On the rise: Local leaders support elevated roadways while Jefferson County leaders disagree

Published 12:00 am Tuesday, October 31, 2006

County officials say an elevated roadway over U.S. Highway 280 is going to happen, despite opposition from some Jefferson County communities.

At a meet-and-greet with U.S. Senator Spencer Bachus last Wednesday at Chelsea City Hall, a who&8217;s who of county leaders expressed their desire to see the proposed highway become an actuality.

&8220;It&8217;s a reality. It&8217;s going to happen,&8221; said State Representative Mike Hill, (R-Columbiana). &8220;It&8217;s going to be expensive, but it&8217;s going to happen.&8221;

The assertions come in spite of an Oct. 23 Mountain Brook City Council resolution that that voiced objections to the plans. Homewood will have a public hearing Nov. 20 to gauge public opinion there.

However, most Shelby County leaders agree the roadway would relieve the highways&8217; notorious rush-hour congestion.

The county as well as the cities of Chelsea, Westover, and Harpersville has are in the process of adopting a resolution agreeing to work together and with the state Department of Transportation to control building permits and the interchanges along the corridor.

&8220;We needed to do something,&8221; said Shelby County Commissioner Larry Dillard, after first reviewing the plans in July. &8220;We need to get things moving.&8221;

Project Horizon 280, a group of government leaders, business owners and local residents hired Figg Engineering Group to develop the proposal.

Unveiled in August, the engineers&8217; plan calls for a 35-foot, four-lane elevated roadway that would stretch from Highway 31 in Birmingham to Eagle Point Drive in Shelby County. The roadway would have just three access points, one would connect to I-459, with an additional interchange somewhere on each of the east and west divisions.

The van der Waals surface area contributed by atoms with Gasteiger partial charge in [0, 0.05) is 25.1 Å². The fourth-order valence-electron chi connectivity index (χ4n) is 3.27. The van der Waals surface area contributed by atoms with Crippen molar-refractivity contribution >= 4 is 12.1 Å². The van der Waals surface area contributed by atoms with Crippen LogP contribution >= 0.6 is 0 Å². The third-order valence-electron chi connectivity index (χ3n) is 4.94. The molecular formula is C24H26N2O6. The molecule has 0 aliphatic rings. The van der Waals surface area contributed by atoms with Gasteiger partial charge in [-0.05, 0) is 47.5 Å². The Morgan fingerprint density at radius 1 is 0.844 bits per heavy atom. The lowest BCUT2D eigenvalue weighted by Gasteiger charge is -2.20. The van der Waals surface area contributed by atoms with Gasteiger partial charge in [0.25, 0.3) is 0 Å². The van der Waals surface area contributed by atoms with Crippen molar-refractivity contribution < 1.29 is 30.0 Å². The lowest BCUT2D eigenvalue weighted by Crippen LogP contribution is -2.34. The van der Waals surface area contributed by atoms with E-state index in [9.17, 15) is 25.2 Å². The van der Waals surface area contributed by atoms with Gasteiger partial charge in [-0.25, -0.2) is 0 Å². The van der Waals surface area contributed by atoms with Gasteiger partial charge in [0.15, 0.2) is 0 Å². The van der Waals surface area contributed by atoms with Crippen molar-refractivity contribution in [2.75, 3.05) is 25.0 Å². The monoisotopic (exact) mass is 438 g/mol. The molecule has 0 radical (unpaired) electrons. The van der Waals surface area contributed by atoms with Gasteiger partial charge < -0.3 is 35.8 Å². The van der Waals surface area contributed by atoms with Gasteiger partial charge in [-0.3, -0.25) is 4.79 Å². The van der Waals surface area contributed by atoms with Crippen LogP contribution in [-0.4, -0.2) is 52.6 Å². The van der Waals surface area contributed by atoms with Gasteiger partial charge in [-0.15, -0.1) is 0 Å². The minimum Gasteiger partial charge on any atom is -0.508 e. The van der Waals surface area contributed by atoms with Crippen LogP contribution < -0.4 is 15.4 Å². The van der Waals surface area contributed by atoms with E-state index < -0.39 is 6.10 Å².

While there are no plans to divide the proposal, Hill hinted that the eastern segment could be built without affecting the western one.

&8220;We&8217;ll present multiple ideas with multiple choices of various components of the project,&8221; said Linda Figg, president and CEO of Figg Engineering.

Currently the proposal is still in the initial phase of Figg discussing options for the roadway with the community-both in Shelby and Jefferson counties and the respective municipalities affected. With their approval and support, the company would then present the final proposal to the Horizon 280 committee.

Alabama Department of Transportation third engineer Brian Davis said while ALDOT is very interested in the project, the state&8217;s involvement will only begin once the public has approved the plan and funding solutions for the project have been hammered out.

&8220;If they can sell it to the public than they will hand it over to us,&8221; said Davis. &8220;All we are doing right now is watching and listening.&8221;

Figg said it would likely be the middle of November or later before a final concept is brought before the community.

News Editor Brandon Greshman contributed to this report